We identify the seasons through changes in biological and physical phenomena such as flowering, breeding or animal migration that mark an expected break in the pace of nature.
Doesn't it feel like spring has finally sprung when the crocuses, tulips and daffodils poke through the soil? Fall is definitely in the air when the leaves change and the highways of the Hudson Valley are crowded with leaf peepers. The migrations of raptors and geese each year signify that the weather is starting to become too cold for the birds. The study of these phenomena is called phenology ("phen" means "phenomenon" and "ology" means "study of").
Phenological data have been used in many ways to estimate changes in regional climate. For example, a 300-year record of the date when cherry and apple trees have flowered in Switzerland has been used to reconstruct the average temperatures from February through April preceding flowering. Another example is a 600-year record of the start of the French grape harvest that has been used to create historical records of spring and summer temperatures in Europe.
One phenological measurement noted all over the world is the ice-out date, the day in the year when a lake's ice coverage first breaks up. People have recorded ice-out dates for hundreds of years to know when to remove their ice-fishing huts from the lake, when it is not safe to walk, skate or ski or snowmobile on lakes, when seasonal flooding will start, or even the earliest time to put boats safely in the water.
Now, with a global focus on climate change, phenological records such as ice-out dates can provide us with a long-term record of climate, even if that wasn't the intended purpose of the data collection. Ice-out is a more effective measure of climate change than short-term weather patterns, because it takes more than one warm day or one big snowstorm to affect the ice cover on a lake. To melt the ice on an entire lake, there must be a consistent pattern of warm weather, more rain and less snow during the long months of winter and early spring.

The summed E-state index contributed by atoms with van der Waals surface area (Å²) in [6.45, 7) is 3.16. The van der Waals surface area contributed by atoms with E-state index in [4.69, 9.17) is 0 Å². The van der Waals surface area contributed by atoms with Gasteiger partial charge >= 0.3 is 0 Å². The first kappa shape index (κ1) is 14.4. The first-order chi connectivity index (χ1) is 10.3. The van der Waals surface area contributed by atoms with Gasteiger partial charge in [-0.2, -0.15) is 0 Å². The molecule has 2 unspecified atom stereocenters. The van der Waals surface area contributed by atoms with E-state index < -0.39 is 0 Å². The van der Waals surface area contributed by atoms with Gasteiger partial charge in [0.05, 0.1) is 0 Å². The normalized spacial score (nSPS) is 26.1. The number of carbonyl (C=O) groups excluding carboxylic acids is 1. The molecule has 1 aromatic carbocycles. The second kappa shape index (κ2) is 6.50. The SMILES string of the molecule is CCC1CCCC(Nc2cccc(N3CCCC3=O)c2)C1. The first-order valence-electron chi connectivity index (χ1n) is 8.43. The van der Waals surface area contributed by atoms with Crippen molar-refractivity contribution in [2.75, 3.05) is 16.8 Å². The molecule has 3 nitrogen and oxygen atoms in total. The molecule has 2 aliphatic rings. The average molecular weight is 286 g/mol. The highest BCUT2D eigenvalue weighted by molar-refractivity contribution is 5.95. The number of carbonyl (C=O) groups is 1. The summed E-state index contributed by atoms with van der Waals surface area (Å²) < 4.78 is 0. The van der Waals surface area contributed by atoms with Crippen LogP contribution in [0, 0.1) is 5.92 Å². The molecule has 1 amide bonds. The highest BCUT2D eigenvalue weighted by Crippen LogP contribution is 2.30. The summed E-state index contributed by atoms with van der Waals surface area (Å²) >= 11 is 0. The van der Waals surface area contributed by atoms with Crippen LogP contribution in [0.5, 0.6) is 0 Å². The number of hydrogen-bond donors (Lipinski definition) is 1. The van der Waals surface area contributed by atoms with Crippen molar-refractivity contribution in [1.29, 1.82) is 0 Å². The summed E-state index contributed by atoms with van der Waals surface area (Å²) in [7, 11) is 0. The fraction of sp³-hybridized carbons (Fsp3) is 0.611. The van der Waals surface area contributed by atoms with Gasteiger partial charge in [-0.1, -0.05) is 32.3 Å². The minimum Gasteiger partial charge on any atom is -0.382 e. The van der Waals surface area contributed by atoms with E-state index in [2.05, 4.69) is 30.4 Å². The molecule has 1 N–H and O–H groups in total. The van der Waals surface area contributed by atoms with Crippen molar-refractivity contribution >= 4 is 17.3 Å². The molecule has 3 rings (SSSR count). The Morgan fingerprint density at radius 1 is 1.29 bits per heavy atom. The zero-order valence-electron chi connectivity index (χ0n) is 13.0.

Many lakes and rivers across the world have well-established ice-out records, including Lake Suwa, Japan (since 1443) and the Red River, Canada (since 1799). Lake Mohonk in Ulster County has an ice-out record dating to 1933, thanks to observers at the Mohonk Mountain House and Mohonk Preserve.
Lake Sunapee in southern New Hampshire has a detailed ice-out history dating to the mid-19th century, thanks to local homeowners, lake associations, and scientists. For lakes in the northeastern United States, most ice-out dates occur from late March to late April, but vary depending on conditions.
Global climate change patterns become more obvious when we examine these long-term records. During the past 40 years, global climate began to change dramatically, and global average temperature began to increase rapidly. In this same time period, the ice-out dates for lakes have advanced rapidly so they are now on average two to three weeks earlier than 100 years ago.
In another century, if the current rate of change holds, Lake Mohonk could have only two months of thin ice cover each year, down from more than four months of cover in 1940, most likely the result of a later freeze and an earlier thaw. Ice-out dates are nature's thermometer of changes in regional climate.
What does this mean for us? For one, the world around us is changing. In the northeastern United States, we will see earlier springs and shorter and milder winters. Fewer and fewer lakes will be safely covered by ice all winter.
Early ice-out can also have profound implications for each lake ecosystem. According to a 2005 scientific report on climate change in the Northeast U.S., published by the organization Clean Air — Cool Planet and the University of New Hampshire, ice cover can play a role in controlling lake chemistry such as oxygen concentration and pH and lake biology such as fish habitat and algal blooms.
So next time you see a phenomenon that indicates the changing of the seasons — such as the blooming of apple tree blossoms, the changing of the leaves to spectacular fall colors or the melting of your favorite ice skating pond — make a note for the future. Understanding climate change could depend on it.
David C. Richardson is a biology professor at SUNY New Paltz and an adjunct scientist at the Cary Institute of Ecosystem Studies in Millbrook. Joshua J. Dorsi is a senior majoring in psychobiology at SUNY New Paltz.